I knew that the “universe”, claimed by the mining industry to be 3500 TSF’s was too small for efficient pooling even if one liberally applied the same procedures used to price insurance policies to estimating loss from TSF’s and figuring out the per participant costs. I knew that no single state or province was large enough for an efficient risk pool but forged ahead to see how many individual TSF’s it would take to achieve some tolerable level of efficiency.
To evaluate the feasibility of pooling costs first requires estimating how much loss had to be pooled. We put that that very conservatively at $2.5 billion for this decade.. That’s assuming a a conservative average loss of $300 million for a large failure. In the past two deades among 12 large failures we found economic cost data on 6 that totaled $2.4 billion. That’s an average of $400 million per large TSF failure.
Quite apart from the fact that there is no accurate updated profile of TSF’s , it makes no sense to think of loss “per TSF” with such diversity in total TSF capacity among standing TSF’s. Mt Polley was only about 59.6 million cubic meters at failure and obviously would not have the same fair share as a 1 billion cubic meter Freeport McMoran TSF. The failure rate is more appropriately expressed on a failures per million tons of mine production (5) ..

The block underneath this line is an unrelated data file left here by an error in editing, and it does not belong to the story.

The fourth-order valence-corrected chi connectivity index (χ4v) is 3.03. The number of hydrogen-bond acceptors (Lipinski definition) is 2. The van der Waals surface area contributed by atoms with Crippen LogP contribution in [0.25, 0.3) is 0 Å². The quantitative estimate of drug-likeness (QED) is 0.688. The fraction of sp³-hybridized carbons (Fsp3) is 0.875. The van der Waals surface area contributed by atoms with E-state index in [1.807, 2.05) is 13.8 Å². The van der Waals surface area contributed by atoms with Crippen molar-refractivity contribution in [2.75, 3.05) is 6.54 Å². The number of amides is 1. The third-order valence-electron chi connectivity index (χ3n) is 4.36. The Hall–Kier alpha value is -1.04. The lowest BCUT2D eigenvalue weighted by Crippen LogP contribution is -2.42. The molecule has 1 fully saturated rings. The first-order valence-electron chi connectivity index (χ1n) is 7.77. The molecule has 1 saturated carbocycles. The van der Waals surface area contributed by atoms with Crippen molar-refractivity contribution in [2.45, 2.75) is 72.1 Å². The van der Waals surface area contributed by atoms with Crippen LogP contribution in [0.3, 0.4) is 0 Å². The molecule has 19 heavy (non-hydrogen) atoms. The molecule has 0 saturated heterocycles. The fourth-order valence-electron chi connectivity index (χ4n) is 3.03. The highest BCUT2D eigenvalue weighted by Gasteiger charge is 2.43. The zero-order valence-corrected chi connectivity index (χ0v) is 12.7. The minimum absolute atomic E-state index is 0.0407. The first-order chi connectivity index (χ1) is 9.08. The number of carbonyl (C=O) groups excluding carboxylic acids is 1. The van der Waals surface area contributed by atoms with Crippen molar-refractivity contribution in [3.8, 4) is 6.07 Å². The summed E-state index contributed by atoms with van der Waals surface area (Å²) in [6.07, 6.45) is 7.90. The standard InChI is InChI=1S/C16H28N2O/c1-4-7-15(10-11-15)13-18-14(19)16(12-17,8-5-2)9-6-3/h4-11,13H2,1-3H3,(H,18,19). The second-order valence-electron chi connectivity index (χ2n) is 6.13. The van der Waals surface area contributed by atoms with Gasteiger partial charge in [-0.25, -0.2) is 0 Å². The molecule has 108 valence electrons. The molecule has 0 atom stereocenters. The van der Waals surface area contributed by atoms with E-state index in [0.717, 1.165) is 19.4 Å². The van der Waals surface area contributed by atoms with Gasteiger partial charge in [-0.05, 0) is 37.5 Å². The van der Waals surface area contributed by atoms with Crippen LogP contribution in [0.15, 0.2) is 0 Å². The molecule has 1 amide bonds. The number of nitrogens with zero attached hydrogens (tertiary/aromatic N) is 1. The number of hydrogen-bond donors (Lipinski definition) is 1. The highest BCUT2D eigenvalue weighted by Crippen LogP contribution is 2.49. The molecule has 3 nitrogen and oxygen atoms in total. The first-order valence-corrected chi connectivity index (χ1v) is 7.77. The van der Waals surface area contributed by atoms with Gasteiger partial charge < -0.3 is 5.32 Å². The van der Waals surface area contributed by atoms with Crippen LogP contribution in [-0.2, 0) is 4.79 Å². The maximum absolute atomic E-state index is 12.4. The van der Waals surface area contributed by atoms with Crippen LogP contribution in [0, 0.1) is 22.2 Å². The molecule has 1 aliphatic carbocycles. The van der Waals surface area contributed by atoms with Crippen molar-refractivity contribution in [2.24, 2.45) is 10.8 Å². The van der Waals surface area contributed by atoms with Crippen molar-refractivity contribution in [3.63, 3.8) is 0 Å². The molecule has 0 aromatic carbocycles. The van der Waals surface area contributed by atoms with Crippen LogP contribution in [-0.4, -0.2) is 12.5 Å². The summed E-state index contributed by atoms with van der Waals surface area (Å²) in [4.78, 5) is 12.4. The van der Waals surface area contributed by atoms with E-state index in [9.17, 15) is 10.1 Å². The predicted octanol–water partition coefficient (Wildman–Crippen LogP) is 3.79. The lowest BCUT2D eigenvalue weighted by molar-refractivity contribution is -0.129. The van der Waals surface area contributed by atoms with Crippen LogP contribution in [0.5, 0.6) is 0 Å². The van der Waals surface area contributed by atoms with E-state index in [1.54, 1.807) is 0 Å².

For a miner as small as Imperial, already skating on a thin balance sheet to think about financing such a large loss out of cash flow is virtually impossible. Pre failure they had announced that they could no longer meet their production goals out of cash flow and would be seeking $100 million in credit markets. Their one principal investor took that debt. There was no sign of market confidence. Their stock plummeted and remains on watch. They announced this week that they have spent $47 million already on the Mt. Polley clean up and have budgeted for up to a $100 million total cost. They are expecting to open Red Chris, a much higher risk mine with only $10 million cash on hand and no access to capital markets while Mt Polley remains closed. Even if clean up costs are $100 million as they hope, it is a questionable proposition financially.
Only the very largest miners in the world can absorb the costs of large TSF failure losses. All choices are equally unacceptable. If held to full account at the original estimates of costs ( which are more in line with actual loss history and documented costs in the past two decades) Imperial would obviously have to declare its little subsidiary bankrupt. If a miner is not held to account for natural resources damages cased by negligence then the only atlernative is that tax payers pay..either by just accepting the damage of absorbing essential remediation and clean up costs.
That production cost, $20/ton, is beginning to undermine the “the mining metric” of “growing the resource through large scale production at ever lower ore grade standards. That 30% rise in production costs mainly attributable to higher energy costs is squeezing Chile and driving their huge capital investment in mining infrastructure and their current effort to justify deep ocean dumping of tailings ( instead of refurbishing and making safe their existing TSF’s or building new one,and squeezing even big miners like U.S. steel who just sought credtor protection on all their Canada holdings.